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Seattle Mariners Lineup Analysis: 2014 Fantasy Baseball


 

Seattle Mariners Hitters Preview

This coming season could potentially mark the turning the point for a young Mariners’ roster, maturing into their own and continuing their progression. At the very least, it’s hard to go anywhere but up from the dismal last few years. However, it’s going to be difficult to get an accurate gauge on 2014 projections for these players given the high-risk/high-reward approach Jack Z. took to the offseason. Of particular variability is going to be runs and RBI, as these numbers are bound to fluctuate based on injuries and lineup interactions. From a fantasy perspective, few of these players are inherently sexy picks, and their significance lies largely in the value they can provide at different points in the draft.

 

Early Round Talent (Rounds 1-5)

Robinson Cano (2B)

Rotoballer-MLB-News-Fantasy-Baseball-Advice-Analysis-Robinson-Cano

Robinson Cano has been an absolute stud for the Yankees at second base, a position which has become increasingly shallow in terms of fantasy value. In New York, Cano was the model of consistent production: he played in nearly every game since 2007, notching over 600 at-bats in all but one of those years (597 in 2008). Last season, Cano cranked 27 HR, 107 RBI, and had 190 hits while batting .314. These numbers were enough to place him in the top five for hits, RBI and batting average. This kind of production in the power categories was exactly what the Mariners have been looking for, and I firmly believe he will continue to play at near-MVP levels despite the change of scenery.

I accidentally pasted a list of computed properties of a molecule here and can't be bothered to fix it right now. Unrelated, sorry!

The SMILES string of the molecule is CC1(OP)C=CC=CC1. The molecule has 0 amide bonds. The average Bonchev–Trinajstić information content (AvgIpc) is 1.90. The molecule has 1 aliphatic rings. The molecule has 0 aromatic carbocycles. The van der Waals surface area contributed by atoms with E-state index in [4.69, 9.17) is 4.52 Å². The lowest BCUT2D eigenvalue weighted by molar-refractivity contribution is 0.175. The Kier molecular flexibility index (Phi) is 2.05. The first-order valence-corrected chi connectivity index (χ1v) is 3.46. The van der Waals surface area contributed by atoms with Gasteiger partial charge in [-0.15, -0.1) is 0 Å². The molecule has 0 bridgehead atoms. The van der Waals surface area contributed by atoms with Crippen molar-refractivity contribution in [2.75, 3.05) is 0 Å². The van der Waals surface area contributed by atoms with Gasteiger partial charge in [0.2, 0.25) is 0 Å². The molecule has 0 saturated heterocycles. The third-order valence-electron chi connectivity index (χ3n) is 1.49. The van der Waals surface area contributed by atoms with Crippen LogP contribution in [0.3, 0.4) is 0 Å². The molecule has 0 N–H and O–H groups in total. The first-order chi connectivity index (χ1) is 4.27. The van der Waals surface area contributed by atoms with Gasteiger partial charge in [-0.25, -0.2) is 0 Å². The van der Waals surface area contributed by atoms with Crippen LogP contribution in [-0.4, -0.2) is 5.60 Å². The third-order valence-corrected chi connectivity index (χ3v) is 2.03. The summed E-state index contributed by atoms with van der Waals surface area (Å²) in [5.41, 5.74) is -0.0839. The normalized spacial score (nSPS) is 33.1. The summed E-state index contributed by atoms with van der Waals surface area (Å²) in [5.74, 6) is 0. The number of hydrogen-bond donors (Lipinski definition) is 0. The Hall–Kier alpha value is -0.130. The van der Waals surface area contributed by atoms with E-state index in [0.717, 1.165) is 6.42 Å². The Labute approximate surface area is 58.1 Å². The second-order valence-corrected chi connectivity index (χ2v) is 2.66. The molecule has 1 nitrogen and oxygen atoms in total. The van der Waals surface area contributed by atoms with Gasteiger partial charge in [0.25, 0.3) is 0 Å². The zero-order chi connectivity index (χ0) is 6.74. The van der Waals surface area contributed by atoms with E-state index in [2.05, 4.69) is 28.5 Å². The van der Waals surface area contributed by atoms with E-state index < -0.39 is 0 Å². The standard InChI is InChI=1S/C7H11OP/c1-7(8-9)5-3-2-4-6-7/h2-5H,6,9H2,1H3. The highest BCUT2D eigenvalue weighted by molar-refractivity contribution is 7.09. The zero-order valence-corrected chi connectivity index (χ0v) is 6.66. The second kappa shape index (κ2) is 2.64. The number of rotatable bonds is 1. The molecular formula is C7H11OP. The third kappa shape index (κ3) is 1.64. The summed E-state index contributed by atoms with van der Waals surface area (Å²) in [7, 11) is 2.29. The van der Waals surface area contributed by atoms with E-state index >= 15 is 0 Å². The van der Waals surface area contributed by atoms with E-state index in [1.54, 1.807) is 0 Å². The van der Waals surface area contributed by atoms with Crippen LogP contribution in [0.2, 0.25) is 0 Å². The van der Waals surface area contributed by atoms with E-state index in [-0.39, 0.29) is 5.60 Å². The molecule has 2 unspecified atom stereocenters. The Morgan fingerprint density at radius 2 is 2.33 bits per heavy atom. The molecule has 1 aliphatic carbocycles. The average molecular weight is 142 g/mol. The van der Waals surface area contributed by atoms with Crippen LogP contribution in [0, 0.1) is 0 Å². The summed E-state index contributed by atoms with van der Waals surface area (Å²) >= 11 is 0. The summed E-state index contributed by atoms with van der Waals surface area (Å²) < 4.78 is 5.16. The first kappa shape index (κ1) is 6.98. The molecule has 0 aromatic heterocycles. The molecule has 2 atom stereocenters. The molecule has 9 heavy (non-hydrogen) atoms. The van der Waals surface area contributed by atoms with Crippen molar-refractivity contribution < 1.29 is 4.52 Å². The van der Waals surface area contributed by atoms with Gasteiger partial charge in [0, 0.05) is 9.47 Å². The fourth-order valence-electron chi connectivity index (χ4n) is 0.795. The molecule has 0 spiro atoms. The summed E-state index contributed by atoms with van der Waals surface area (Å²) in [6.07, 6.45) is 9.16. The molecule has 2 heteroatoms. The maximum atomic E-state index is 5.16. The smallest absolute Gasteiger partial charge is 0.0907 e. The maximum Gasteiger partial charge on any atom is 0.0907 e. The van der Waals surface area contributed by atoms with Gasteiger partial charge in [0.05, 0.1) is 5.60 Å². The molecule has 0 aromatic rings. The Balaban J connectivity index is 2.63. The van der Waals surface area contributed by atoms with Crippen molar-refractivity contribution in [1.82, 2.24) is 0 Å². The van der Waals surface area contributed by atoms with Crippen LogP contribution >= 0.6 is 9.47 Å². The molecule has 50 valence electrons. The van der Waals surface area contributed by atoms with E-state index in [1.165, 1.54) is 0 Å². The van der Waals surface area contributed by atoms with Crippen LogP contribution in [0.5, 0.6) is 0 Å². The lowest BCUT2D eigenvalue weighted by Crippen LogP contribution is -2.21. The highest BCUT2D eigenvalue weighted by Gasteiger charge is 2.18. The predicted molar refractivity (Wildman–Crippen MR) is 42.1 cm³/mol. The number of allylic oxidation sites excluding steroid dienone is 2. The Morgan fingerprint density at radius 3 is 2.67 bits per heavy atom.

In terms of his 2014 outlook, I think rumors of his demise have been greatly exaggerated. There have been concerns about the changes in venue, division and lineup hampering the two-time Gold Glove winner. However, looking at his raw statistics with the Yankees, his home/road split was relatively even (the stadium didn’t have an outstanding impact on his HR production), and he matched his career batting average of .309 while hitting in Safeco. More telling, he also performed at an amazingly high level last season while in midst of an injury-plagued Yankee lineup. Though he won’t have the advantage of playing in favorable AL East parks like Toronto and Baltimore, I think Cano will certainly be able to continue playing at an exceptionally high-level.

Fantasy Projection: 22 HR, 90 RBI, 3 SB with a .310 BA

Could be worthy of a top-five pick when considering the positional depth.

 

Mid-Round Talent (Rounds 6-15)

Kyle Seager (3B)

Seager fell late or went undrafted in most fantasy drafts for the previous two years, but he has continued to provide reliable value in his bat and his feet. Seager has developed in a 20/10 threat for HR and SB, while also providing a good source of hits, a serviceable batting average and relatively few strikeouts. Last season, he had 160 hits, 22 HR and 69 RBI while hitting .260 and stealing nine bases. Equally as valuable, he also hit 32 doubles and showed the ability to consistently snag extra bases. Additionally, his production has not been propped up by an unsustainable BAPIP (.290). The major question here is whether the transition to 3B and loss of 2B eligibility will reduce his value to fantasy owners. There is a real fear that his value at the shallow 2B position will not translate positively to the deeper, traditionally more powerful 3B position. However, if teammates like Brad Miller and Corey Hart can continue to improve, it is entirely conceivable to see Seager’s progression continue.

Fantasy Projection: 23 HR, 75 RBI, 10 SB and a .260 BA